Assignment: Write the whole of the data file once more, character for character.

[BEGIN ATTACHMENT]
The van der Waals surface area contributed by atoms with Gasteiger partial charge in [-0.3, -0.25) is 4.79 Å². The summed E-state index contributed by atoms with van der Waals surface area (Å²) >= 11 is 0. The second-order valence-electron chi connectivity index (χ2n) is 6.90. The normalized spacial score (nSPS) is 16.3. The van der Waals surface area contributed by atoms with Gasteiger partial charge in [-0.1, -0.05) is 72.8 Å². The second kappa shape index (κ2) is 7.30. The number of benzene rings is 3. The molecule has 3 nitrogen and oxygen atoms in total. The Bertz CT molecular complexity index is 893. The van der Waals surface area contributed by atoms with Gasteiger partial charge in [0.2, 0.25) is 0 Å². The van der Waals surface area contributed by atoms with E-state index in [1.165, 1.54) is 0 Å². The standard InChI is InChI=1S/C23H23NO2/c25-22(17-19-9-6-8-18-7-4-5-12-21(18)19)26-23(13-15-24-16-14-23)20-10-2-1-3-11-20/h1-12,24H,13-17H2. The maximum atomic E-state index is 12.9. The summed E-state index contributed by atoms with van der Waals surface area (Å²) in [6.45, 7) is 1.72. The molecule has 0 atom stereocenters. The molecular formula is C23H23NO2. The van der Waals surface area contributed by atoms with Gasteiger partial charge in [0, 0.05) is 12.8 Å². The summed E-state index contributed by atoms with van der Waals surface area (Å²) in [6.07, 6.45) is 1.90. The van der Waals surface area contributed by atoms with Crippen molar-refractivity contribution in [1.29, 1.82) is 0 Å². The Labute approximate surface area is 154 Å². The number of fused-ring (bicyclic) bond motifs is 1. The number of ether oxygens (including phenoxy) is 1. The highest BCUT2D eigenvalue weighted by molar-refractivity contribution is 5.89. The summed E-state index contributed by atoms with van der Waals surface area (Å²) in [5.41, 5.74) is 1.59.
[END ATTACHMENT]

The van der Waals surface area contributed by atoms with Gasteiger partial charge in [-0.3, -0.25) is 4.79 Å². The summed E-state index contributed by atoms with van der Waals surface area (Å²) >= 11 is 0. The second-order valence-electron chi connectivity index (χ2n) is 6.90. The normalized spacial score (nSPS) is 16.3. The van der Waals surface area contributed by atoms with Gasteiger partial charge in [-0.1, -0.05) is 72.8 Å². The second kappa shape index (κ2) is 7.30. The number of benzene rings is 3. The molecule has 3 nitrogen and oxygen atoms in total. The Bertz CT molecular complexity index is 893. The van der Waals surface area contributed by atoms with Gasteiger partial charge in [0.2, 0.25) is 0 Å². The van der Waals surface area contributed by atoms with E-state index in [1.165, 1.54) is 0 Å². The standard InChI is InChI=1S/C23H23NO2/c25-22(17-19-9-6-8-18-7-4-5-12-21(18)19)26-23(13-15-24-16-14-23)20-10-2-1-3-11-20/h1-12,24H,13-17H2. The maximum atomic E-state index is 12.9. The summed E-state index contributed by atoms with van der Waals surface area (Å²) in [6.45, 7) is 1.72. The molecule has 0 atom stereocenters. The molecular formula is C23H23NO2. The van der Waals surface area contributed by atoms with Gasteiger partial charge in [0, 0.05) is 12.8 Å². The summed E-state index contributed by atoms with van der Waals surface area (Å²) in [6.07, 6.45) is 1.90. The van der Waals surface area contributed by atoms with Crippen molar-refractivity contribution in [1.29, 1.82) is 0 Å². The Labute approximate surface area is 154 Å². The number of fused-ring (bicyclic) bond motifs is 1. The number of ether oxygens (including phenoxy) is 1. The highest BCUT2D eigenvalue weighted by molar-refractivity contribution is 5.89. The summed E-state index contributed by atoms with van der Waals surface area (Å²) in [5.41, 5.74) is 1.59.